By now you may be overwhelmed by the sheer abundance of unfamiliar names. Perhaps the accompanying simplified charts will help you to understand their significance. It is important to recognize that the term Arab originally described nomadic desert people with roots in both Abraham’s family and the earlier sons of Joktan, all of whom were descendants of Eba, the Semite.
Although God confirmed His covenant of promise with Abraham’s son Isaac (Gen. 17:21) and Isaac’s son Jacob (Gen. 28:3–4), He promised that a truly great and powerful people would come from Ishmael as well (Gen. 17:20). Both of these promises have been graphically fulfilled in the subsequent histories of the Israelites and the Arabs.
Another question still remains unanswered. How did this vast Arab nation come to be followers of Muhammad, the prophet of Islam? It should first be noted that not all Arabs are Muslims. More than 100,000 Arabs call themselves Christians, most of whom are members of one of the Eastern Orthodox churches. Nevertheless the vast majority of Arabs do follow the religion of Islam.
In his book The Arabs: A Short History, Philip Hitti states, “The people of Arabia, particularly the Bedouins, have remained virtually the same throughout all recorded ages.” Isolated in that peninsula referred to as “The island of the Arabs,” their culture remained largely, unchanged for thousands of years. When Muhammad began to spread his doctrine of submission (i.e., Islam) to Allah, the Arabs of the peninsula were idolaters. Rebuffed at first by his fellow countrymen and also by the Jews this illiterate son of an itinerant tradesman pursued his mission with diligence and the sword. Along with his followers, he persuaded others, through military conquest, to follow his new creed. Before his death in 632 AD., he had defeated a number of Arab tribes gaining new converts with each victory. He defeated and massacred or banished those who rejected him, including Jews and Christians.
Muhammad’s successors, called “caliphs,” spread the word: “There is no god but Allah, and Muhammad is his prophet.” Like a powerful desert wind, those apostles burst out of the peninsula, conquering and converting virtually every people group of northern Africa and the Middle East. In less than a hundred years, the crescent of Islam flew over realms as far west as Spain and as far east as the steppes of Russia and the borders of China. The world had never witnessed such a vast and speedy conquest. While professing to permit “People of the Book” (i.e., Jews and Christians) to live and follow their own faiths, the Muslim conquerors converted pagans by the sword. All who accepted Allah and his prophet Muhammad became members of the “Dar al Islam” (world of Islam). Those other “People of the Book” (Jews and Christians) were reduced to second-class status and were forbidden to ever rule over Muslims within this Islamic world—a principle still followed today.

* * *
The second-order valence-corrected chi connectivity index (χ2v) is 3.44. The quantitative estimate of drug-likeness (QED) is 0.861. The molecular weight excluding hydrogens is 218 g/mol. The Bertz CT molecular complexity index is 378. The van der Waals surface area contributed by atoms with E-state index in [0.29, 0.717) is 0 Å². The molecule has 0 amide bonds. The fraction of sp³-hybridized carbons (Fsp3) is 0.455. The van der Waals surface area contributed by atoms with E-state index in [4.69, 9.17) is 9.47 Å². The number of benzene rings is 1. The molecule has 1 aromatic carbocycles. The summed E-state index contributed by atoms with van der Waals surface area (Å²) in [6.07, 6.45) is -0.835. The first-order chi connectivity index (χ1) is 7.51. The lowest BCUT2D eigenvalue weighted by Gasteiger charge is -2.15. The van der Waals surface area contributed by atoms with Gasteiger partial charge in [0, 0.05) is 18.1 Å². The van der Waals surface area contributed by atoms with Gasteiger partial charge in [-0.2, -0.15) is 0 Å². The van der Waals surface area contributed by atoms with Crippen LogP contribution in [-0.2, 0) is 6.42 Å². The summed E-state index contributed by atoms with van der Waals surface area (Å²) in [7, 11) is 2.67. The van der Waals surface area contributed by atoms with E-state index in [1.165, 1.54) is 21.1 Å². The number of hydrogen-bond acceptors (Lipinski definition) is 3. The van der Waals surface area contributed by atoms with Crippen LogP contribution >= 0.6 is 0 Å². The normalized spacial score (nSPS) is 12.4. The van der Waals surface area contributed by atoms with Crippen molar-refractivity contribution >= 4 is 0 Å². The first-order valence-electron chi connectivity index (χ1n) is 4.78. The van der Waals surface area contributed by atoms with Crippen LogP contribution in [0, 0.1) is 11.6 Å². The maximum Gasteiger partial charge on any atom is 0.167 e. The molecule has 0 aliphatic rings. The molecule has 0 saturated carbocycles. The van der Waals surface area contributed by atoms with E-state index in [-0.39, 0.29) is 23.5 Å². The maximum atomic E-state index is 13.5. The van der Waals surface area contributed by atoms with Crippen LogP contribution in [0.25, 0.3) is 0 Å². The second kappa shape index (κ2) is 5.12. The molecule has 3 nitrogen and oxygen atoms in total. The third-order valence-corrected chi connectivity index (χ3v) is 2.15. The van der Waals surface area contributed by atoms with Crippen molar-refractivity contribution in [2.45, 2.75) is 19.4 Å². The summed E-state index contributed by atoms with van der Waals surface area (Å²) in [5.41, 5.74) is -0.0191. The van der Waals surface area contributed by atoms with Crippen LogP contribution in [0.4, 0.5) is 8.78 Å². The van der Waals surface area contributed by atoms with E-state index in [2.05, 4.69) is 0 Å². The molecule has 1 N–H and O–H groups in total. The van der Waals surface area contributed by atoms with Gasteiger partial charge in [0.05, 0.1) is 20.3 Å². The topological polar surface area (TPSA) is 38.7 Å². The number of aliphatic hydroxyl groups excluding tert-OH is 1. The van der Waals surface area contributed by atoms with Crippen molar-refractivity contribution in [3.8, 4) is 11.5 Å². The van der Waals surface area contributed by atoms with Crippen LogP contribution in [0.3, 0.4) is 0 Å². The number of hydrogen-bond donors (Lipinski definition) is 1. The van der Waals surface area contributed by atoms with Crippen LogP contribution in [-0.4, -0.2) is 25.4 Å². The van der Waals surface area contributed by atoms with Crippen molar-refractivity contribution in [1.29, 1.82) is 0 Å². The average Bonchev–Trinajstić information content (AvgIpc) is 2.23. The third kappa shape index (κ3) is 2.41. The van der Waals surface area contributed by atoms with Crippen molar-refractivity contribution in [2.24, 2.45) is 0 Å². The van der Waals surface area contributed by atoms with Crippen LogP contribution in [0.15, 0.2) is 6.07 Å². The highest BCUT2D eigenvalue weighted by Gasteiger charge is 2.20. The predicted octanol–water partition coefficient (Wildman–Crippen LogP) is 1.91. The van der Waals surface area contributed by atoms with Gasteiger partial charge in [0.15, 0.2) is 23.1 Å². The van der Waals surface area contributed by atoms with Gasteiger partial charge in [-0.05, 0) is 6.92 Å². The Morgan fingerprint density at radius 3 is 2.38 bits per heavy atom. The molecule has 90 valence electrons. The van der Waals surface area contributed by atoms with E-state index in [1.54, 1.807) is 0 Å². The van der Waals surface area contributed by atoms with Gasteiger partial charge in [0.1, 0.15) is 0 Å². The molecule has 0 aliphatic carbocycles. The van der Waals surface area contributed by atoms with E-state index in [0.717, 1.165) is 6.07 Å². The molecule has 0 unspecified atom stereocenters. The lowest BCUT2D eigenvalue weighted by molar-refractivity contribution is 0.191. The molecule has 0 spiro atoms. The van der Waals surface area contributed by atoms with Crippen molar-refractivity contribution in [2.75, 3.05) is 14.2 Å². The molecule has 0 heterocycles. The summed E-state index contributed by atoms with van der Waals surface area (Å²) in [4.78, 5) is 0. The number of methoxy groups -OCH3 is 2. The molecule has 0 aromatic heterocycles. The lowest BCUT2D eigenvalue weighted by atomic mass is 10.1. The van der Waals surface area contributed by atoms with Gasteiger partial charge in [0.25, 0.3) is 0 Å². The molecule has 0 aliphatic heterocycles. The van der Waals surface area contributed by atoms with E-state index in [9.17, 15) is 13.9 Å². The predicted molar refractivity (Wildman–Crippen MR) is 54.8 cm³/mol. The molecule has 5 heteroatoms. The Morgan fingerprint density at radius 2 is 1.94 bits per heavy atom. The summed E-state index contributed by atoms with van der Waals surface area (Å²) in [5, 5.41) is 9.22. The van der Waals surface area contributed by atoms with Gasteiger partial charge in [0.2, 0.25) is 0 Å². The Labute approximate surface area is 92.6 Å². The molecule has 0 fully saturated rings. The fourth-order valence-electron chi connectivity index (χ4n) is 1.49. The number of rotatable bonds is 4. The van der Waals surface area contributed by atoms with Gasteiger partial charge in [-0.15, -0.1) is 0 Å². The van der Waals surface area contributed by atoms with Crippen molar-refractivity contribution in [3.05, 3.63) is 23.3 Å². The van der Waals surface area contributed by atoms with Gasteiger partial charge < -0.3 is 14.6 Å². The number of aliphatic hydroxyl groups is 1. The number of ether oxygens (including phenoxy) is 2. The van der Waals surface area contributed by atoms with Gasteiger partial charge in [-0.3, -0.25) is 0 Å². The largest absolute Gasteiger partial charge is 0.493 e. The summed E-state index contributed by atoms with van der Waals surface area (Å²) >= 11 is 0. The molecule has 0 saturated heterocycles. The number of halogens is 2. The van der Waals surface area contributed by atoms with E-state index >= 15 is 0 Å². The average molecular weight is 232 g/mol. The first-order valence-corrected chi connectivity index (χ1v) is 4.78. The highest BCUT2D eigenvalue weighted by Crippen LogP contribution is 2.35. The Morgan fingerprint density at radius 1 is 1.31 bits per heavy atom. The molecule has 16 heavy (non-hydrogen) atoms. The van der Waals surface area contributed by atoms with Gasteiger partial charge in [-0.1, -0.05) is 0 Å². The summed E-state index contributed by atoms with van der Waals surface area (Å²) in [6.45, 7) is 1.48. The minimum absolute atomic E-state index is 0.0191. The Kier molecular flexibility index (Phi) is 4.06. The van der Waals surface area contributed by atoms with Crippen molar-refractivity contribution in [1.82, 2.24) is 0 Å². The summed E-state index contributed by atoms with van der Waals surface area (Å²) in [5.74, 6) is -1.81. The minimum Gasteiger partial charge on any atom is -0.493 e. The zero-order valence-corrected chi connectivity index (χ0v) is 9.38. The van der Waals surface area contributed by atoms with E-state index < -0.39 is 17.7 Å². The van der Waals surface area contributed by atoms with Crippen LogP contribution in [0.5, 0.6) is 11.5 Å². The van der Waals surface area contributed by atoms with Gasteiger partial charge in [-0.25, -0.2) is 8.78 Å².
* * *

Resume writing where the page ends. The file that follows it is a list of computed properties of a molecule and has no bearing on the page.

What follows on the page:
Within this new world, many non-Arab peoples were conquered and converted. The Egyptians and Berbers of North Africa, Persians, Russian tribes, Kurds, Afghans, and Turks were all included under the rule of the crescent. The Arab language was spread to many of those peoples, the primary vehicle of learning being the Koran, which was written and transmitted in Arabic. This spread of the Arab language and culture resulted in widespread “Arabization” of many originally non Arab peoples; thus, the term Arab came to include many groups who did not trace their ancestry back to Ishmael and Joktan. The modern definition of an Arab is one who speaks Arabic as his first language, a definition much broader than that of the original Arabs—those nomads of the Arabian Peninsula.
An early dispute about succession to leadership brought a division among the Muslims that survives to this day. The Iranians, along with many Iraqis and Lebanese, are Shiite Muslims, but the majority of Muslims are Sunnis. Whether Arabs or Persians, Semitic or African, Sunnis or Shiites, Muslims all agree with the tenet that there is one God (Allah) and the belief that Muhammad, the Arab, was his messenger.
The Arabs are a people characterized by a bewildering number of contradictions. Although characterized by a gracious sense of hospitality drawn from their Bedouin heritage, many Arabs can also be quite volatile and warlike. Although outwardly and loudly committed to Arab unity, Arabs have been known from time immemorial to slaughter each other in unceasing conflicts.
Understanding the Arab mind-set requires patience, diligence, and a commitment to genuine cross-cultural communication. But to really know them, especially the classic nomadic Arabs, is to successfully penetrate back to the days of the biblical patriarchs—those original “princes of the desert.”